What better mindful eating strategy is there than paying attention to what you eat by writing it down? There is no better way to keep track of what and how much you’re eating than by keeping a food and mood journal. However, what is even more helpful is to pay attention to how your mood is affected by what you eat. One major component to starting one of my programs at MBX is the MBX Meal Diary/Mood Journal. All of my clients know that when you begin a program with me you receive homework. In our day and age of texting, emailing, keeping data on apps, we have grown to underestimate the extremely valuable practice of writing things down. Writing down everything, not only what you eat, but also how you feel after you eat, can become an excellent way to break mindless eating and other bad habits. Everyone has their own unique relationship with food and everyone’s mood is affected by food. However, most people have no idea how much what they eat affects their thoughts, feelings and emotions.
Are you hungry or just thirsty? I speak more extensively about this topic in my Hunger vs, Thirst blog post. Did you know your brain cannot tell the difference between hunger and thirst? Sometimes you think you’re hungry, but really you’re thirsty. So one mindful eating strategy to avoid overeating is to have a glass of water before going for that next calorie binge. You might find that you’re not actually hungry, but thirsty most of the time you’re eating at an off time.
Overeating, like anything else, is a habit. Habits are subconscious patterns we develop when we shut our brains off from making conscious choices. When these habits go on autopilot the chances of making healthy choices like portion controlling what we eat, are much more difficult. In order to break the cycle of mindless eating, which can lead to overeating, it is important to make a conscious effort to pay attention to what may be leading you to overeat. By following these steps you will be well on your way to maintaining a healthy weight!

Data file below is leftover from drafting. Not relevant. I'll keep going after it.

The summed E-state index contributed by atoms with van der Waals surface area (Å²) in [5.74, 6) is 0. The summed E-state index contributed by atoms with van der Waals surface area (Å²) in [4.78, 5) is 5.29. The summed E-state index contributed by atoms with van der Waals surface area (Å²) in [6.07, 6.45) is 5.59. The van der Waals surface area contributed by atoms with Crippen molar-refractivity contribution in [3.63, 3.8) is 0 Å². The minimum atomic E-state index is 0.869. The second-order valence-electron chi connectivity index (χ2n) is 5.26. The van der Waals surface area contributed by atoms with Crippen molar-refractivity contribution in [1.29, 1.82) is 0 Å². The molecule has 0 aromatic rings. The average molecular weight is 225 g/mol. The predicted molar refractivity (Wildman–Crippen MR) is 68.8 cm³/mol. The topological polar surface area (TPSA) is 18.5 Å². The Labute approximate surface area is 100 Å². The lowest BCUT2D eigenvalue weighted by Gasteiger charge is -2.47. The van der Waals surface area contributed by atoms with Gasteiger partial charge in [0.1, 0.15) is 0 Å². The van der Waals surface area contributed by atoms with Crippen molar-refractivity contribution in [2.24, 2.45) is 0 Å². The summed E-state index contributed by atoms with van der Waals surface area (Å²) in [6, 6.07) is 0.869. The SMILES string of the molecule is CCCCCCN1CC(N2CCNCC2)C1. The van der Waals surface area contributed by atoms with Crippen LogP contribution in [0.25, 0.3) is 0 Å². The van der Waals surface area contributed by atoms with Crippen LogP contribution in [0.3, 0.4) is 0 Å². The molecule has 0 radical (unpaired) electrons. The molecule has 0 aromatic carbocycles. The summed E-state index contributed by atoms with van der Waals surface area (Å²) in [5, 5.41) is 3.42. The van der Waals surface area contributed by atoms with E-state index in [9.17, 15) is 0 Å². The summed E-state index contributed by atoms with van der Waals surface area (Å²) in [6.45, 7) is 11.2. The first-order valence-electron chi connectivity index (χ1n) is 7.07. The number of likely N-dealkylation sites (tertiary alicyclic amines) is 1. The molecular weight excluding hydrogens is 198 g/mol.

Although my blog topics can be very beneficial to your overall health, they are not intended for the purpose of providing medical advice. All content is for informational purposes only and is not intended to serve as a substitute for the consultation, diagnosis, and/or medical treatment of a qualified physician or healthcare provider. Every effort is made to ensure the accuracy of published information on or through my website, blog, e-mails, programs and services. However, the information may inadvertently contain inaccuracies or typographical errors. Every effort has been made to present you with the most accurate, up-to-date information, but because the nature of diet, fitness and health research is constantly evolving, we cannot be held responsible for the accuracy of our content.